The stock market was slightly positive on the week up around .20 percent taking a break from the strong move upwards following the election in November. Both the S&P 500 and the Dow Jones Industrial Average are within striking distance of all-time highs. The 10-year Treasury bond sold-off this week with the yield rising from 2.47 percent to 2.55 percent as treasury prices and yields move inversely to each other.
Shifting Gears from Monetary to Fiscal Policy
On Wednesday, the Federal Reserve increased short-term interest rates by .25 percent. This marks the second time that the Federal Reserve has been able to increase short-term interest rates since the Great Recession. This raises the federal funds rate to a target range of .5 percent to .75 percent. The Fed wants to “normalize” short-term interest rates because we will at some point have another recession and they would like to have the ability to stimulate the economy by lowering rates, if necessary. The message from the Federal Reserve on Wednesday was to expect three rate hikes in 2017 that is supported by a strong labor market and an uptick in inflation toward 2 percent.
Despite the best efforts of the Fed through monetary policy, the economy has grown very slowly since the Great Recession. In order to keep the economy growing, there is a coming shift from monetary policy to fiscal policy. Monetary policy is financial engineering that the Federal Reserve and other central banks in the world have been using in an attempt to stimulate the economy. Monetary policy comes in many flavors: quantitative easing, “Operation Twist” and zero interest rate policy. The effectiveness of monetary policy has run its course and the shift is now to fiscal policy, which encompasses tax cuts and deficit spending to continue to stimulate the economy. The change in the government fiscal policy is expected to become a large part of the Trump administration’s economic policy.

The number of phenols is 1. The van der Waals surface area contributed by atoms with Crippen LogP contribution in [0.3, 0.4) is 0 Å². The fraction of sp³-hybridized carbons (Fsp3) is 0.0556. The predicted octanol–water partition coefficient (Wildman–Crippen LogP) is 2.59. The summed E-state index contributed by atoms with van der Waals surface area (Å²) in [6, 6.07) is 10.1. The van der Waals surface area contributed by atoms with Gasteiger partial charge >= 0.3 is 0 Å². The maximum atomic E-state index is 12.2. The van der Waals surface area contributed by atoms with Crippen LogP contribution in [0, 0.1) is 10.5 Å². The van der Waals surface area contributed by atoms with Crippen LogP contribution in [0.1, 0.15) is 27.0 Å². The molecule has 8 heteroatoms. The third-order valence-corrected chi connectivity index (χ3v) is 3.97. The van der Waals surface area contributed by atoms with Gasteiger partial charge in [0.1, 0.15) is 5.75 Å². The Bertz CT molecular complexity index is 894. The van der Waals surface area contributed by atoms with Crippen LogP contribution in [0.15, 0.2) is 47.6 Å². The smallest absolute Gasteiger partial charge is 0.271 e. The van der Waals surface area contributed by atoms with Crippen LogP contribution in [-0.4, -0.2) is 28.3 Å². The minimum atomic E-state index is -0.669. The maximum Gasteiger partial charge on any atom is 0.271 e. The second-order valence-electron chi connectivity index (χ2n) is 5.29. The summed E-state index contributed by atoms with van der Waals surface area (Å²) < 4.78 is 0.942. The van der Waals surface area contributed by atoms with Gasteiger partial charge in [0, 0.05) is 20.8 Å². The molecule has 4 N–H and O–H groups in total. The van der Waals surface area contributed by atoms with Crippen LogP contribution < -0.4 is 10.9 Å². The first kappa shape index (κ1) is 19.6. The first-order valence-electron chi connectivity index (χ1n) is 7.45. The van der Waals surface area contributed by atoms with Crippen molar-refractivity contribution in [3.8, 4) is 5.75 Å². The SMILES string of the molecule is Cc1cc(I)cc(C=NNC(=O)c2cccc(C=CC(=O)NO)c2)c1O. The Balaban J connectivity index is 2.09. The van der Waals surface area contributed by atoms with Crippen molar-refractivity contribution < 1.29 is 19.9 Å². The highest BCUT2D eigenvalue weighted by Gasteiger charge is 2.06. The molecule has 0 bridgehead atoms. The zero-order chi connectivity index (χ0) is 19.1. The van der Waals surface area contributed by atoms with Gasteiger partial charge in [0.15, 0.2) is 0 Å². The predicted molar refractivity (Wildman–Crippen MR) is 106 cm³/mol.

The Driver of Recent Market Activity
Fiscal policy moves that have been discussed by the Trump administration include tax cuts for business and individuals, a rollback of regulation and spending on infrastructure. These changes will take time to become law and even longer to induce faster economic growth. Recent growth in market activity is based upon the expectation of faster economic growth due to fiscal policy. As part of this expectation, there has been a notable uptick in small business and CEO confidence. Increased confidence is thought to lead to greater capital spending, which is a positive for economic growth and increased worker productivity.
Since the election, the stock market is up around 6 percent and the 10-year Treasury has increased in yield from 1.85 percent on Election Day to 2.55 percent as of Friday. As mentioned before, the stock market reaction is based on the expectation of faster growth in the economy. The selloff in the bond market is based upon the expectation of larger deficits and higher inflation due to the change in economic policy.
Our Takeaways from the Week
- The Fed move this week was anticipated and signals increased economic growth and eventually more resources to implement monetary policy when it is needed in the future
- Bond market sells off amid speculation that the U.S. will see larger deficits